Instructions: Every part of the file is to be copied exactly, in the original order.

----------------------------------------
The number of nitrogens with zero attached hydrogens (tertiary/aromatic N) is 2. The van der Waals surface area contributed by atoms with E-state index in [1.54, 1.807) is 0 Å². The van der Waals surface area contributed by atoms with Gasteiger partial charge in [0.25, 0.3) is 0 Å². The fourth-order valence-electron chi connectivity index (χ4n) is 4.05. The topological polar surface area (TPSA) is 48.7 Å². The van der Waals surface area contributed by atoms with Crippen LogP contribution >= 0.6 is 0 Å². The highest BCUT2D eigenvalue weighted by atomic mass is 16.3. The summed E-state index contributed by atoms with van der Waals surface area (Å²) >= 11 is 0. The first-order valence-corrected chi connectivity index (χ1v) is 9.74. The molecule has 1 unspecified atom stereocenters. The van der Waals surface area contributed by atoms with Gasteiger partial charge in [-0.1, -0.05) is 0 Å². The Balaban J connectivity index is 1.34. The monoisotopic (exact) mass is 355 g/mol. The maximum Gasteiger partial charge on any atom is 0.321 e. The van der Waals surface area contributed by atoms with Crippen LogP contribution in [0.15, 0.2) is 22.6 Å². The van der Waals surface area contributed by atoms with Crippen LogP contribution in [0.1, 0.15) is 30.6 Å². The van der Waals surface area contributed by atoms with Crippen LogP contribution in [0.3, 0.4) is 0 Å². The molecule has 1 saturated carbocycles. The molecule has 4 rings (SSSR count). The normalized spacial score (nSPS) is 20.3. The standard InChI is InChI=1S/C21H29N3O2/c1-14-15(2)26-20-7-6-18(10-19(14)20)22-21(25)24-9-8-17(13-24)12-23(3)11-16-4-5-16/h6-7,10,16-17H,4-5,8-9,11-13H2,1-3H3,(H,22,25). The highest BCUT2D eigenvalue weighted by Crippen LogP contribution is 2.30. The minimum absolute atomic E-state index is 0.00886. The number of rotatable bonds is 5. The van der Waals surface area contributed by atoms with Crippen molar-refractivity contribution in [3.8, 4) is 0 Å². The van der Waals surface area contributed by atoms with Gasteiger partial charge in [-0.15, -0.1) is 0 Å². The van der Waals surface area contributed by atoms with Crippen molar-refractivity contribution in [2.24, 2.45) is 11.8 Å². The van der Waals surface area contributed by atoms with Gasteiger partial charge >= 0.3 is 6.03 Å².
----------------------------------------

The number of nitrogens with zero attached hydrogens (tertiary/aromatic N) is 2. The van der Waals surface area contributed by atoms with E-state index in [1.54, 1.807) is 0 Å². The van der Waals surface area contributed by atoms with Gasteiger partial charge in [0.25, 0.3) is 0 Å². The fourth-order valence-electron chi connectivity index (χ4n) is 4.05. The topological polar surface area (TPSA) is 48.7 Å². The van der Waals surface area contributed by atoms with Crippen LogP contribution >= 0.6 is 0 Å². The highest BCUT2D eigenvalue weighted by atomic mass is 16.3. The summed E-state index contributed by atoms with van der Waals surface area (Å²) >= 11 is 0. The first-order valence-corrected chi connectivity index (χ1v) is 9.74. The molecule has 1 unspecified atom stereocenters. The van der Waals surface area contributed by atoms with Gasteiger partial charge in [-0.1, -0.05) is 0 Å². The Balaban J connectivity index is 1.34. The monoisotopic (exact) mass is 355 g/mol. The maximum Gasteiger partial charge on any atom is 0.321 e. The van der Waals surface area contributed by atoms with Crippen LogP contribution in [0.15, 0.2) is 22.6 Å². The van der Waals surface area contributed by atoms with Crippen LogP contribution in [0.1, 0.15) is 30.6 Å². The van der Waals surface area contributed by atoms with Crippen LogP contribution in [0.3, 0.4) is 0 Å². The molecule has 1 saturated carbocycles. The molecule has 4 rings (SSSR count). The normalized spacial score (nSPS) is 20.3. The standard InChI is InChI=1S/C21H29N3O2/c1-14-15(2)26-20-7-6-18(10-19(14)20)22-21(25)24-9-8-17(13-24)12-23(3)11-16-4-5-16/h6-7,10,16-17H,4-5,8-9,11-13H2,1-3H3,(H,22,25). The highest BCUT2D eigenvalue weighted by Crippen LogP contribution is 2.30. The minimum absolute atomic E-state index is 0.00886. The number of rotatable bonds is 5. The van der Waals surface area contributed by atoms with Crippen molar-refractivity contribution in [3.8, 4) is 0 Å². The van der Waals surface area contributed by atoms with Gasteiger partial charge in [-0.15, -0.1) is 0 Å². The van der Waals surface area contributed by atoms with Crippen molar-refractivity contribution in [2.24, 2.45) is 11.8 Å². The van der Waals surface area contributed by atoms with Gasteiger partial charge >= 0.3 is 6.03 Å².